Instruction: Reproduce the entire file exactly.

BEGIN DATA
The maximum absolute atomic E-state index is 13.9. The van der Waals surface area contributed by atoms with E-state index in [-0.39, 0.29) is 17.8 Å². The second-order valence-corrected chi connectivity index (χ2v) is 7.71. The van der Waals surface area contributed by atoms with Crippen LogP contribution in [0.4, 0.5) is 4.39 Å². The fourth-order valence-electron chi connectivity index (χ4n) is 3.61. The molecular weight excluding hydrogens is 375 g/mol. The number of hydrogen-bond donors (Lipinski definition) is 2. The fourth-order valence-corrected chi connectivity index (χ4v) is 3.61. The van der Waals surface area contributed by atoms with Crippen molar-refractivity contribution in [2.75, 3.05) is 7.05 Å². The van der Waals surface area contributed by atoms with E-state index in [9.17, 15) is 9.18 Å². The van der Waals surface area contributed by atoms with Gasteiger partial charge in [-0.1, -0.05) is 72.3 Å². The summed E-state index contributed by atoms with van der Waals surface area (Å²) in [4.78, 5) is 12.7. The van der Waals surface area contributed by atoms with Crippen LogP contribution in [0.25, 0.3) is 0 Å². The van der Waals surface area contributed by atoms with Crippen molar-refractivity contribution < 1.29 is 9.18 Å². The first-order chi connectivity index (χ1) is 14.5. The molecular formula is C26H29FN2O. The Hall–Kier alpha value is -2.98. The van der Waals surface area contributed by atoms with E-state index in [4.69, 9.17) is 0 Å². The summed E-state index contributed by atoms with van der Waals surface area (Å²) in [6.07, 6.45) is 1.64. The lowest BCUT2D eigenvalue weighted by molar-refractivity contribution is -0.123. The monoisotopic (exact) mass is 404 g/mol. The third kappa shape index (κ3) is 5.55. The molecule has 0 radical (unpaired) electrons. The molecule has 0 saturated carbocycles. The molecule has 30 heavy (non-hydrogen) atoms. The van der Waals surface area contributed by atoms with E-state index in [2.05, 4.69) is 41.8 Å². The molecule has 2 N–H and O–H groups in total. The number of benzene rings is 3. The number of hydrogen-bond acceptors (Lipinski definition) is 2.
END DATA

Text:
The maximum absolute atomic E-state index is 13.9. The van der Waals surface area contributed by atoms with E-state index in [-0.39, 0.29) is 17.8 Å². The second-order valence-corrected chi connectivity index (χ2v) is 7.71. The van der Waals surface area contributed by atoms with Crippen LogP contribution in [0.4, 0.5) is 4.39 Å². The fourth-order valence-electron chi connectivity index (χ4n) is 3.61. The molecular weight excluding hydrogens is 375 g/mol. The number of hydrogen-bond donors (Lipinski definition) is 2. The fourth-order valence-corrected chi connectivity index (χ4v) is 3.61. The van der Waals surface area contributed by atoms with Crippen molar-refractivity contribution in [2.75, 3.05) is 7.05 Å². The van der Waals surface area contributed by atoms with E-state index in [9.17, 15) is 9.18 Å². The van der Waals surface area contributed by atoms with Gasteiger partial charge in [-0.1, -0.05) is 72.3 Å². The summed E-state index contributed by atoms with van der Waals surface area (Å²) in [4.78, 5) is 12.7. The van der Waals surface area contributed by atoms with Crippen LogP contribution in [0.25, 0.3) is 0 Å². The van der Waals surface area contributed by atoms with Crippen molar-refractivity contribution < 1.29 is 9.18 Å². The first-order chi connectivity index (χ1) is 14.5. The molecular formula is C26H29FN2O. The Hall–Kier alpha value is -2.98. The van der Waals surface area contributed by atoms with E-state index in [4.69, 9.17) is 0 Å². The summed E-state index contributed by atoms with van der Waals surface area (Å²) in [6.07, 6.45) is 1.64. The lowest BCUT2D eigenvalue weighted by molar-refractivity contribution is -0.123. The monoisotopic (exact) mass is 404 g/mol. The third kappa shape index (κ3) is 5.55. The molecule has 0 radical (unpaired) electrons. The molecule has 0 saturated carbocycles. The molecule has 30 heavy (non-hydrogen) atoms. The van der Waals surface area contributed by atoms with E-state index in [2.05, 4.69) is 41.8 Å². The molecule has 2 N–H and O–H groups in total. The number of benzene rings is 3. The number of hydrogen-bond acceptors (Lipinski definition) is 2.